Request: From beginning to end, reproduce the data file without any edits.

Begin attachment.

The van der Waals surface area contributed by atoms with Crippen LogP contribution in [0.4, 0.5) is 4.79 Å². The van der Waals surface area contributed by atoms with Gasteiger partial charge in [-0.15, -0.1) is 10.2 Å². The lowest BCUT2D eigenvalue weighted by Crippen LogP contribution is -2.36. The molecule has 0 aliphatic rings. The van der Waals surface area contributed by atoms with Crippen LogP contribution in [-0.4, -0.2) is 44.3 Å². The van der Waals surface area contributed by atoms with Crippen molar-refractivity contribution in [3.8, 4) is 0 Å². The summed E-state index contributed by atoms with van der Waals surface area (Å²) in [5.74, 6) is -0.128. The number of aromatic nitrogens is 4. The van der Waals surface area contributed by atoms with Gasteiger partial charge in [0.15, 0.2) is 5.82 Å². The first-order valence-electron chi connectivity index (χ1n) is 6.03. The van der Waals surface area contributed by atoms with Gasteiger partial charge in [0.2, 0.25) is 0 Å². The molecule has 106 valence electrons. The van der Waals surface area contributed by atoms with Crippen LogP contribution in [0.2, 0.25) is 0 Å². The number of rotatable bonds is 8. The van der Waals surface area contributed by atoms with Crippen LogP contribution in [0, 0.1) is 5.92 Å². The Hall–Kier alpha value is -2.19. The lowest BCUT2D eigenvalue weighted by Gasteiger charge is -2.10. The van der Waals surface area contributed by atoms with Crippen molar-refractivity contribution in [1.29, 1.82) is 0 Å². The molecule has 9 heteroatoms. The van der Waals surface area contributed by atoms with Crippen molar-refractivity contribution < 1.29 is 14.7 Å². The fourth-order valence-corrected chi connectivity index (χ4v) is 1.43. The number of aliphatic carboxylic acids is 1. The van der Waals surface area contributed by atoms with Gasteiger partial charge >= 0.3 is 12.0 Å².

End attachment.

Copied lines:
The van der Waals surface area contributed by atoms with Crippen LogP contribution in [0.4, 0.5) is 4.79 Å². The van der Waals surface area contributed by atoms with Gasteiger partial charge in [-0.15, -0.1) is 10.2 Å². The lowest BCUT2D eigenvalue weighted by Crippen LogP contribution is -2.36. The molecule has 0 aliphatic rings. The van der Waals surface area contributed by atoms with Crippen LogP contribution in [-0.4, -0.2) is 44.3 Å². The van der Waals surface area contributed by atoms with Crippen molar-refractivity contribution in [3.8, 4) is 0 Å². The summed E-state index contributed by atoms with van der Waals surface area (Å²) in [5.74, 6) is -0.128. The number of aromatic nitrogens is 4. The van der Waals surface area contributed by atoms with Gasteiger partial charge in [0.15, 0.2) is 5.82 Å². The first-order valence-electron chi connectivity index (χ1n) is 6.03. The van der Waals surface area contributed by atoms with Gasteiger partial charge in [0.2, 0.25) is 0 Å². The molecule has 106 valence electrons. The van der Waals surface area contributed by atoms with Crippen LogP contribution in [0.2, 0.25) is 0 Å². The number of rotatable bonds is 8. The van der Waals surface area contributed by atoms with Crippen LogP contribution in [0, 0.1) is 5.92 Å². The Hall–Kier alpha value is -2.19. The lowest BCUT2D eigenvalue weighted by Gasteiger charge is -2.10. The van der Waals surface area contributed by atoms with Crippen molar-refractivity contribution in [1.29, 1.82) is 0 Å². The molecule has 9 heteroatoms. The van der Waals surface area contributed by atoms with Crippen molar-refractivity contribution < 1.29 is 14.7 Å². The fourth-order valence-corrected chi connectivity index (χ4v) is 1.43. The number of aliphatic carboxylic acids is 1. The van der Waals surface area contributed by atoms with Gasteiger partial charge >= 0.3 is 12.0 Å².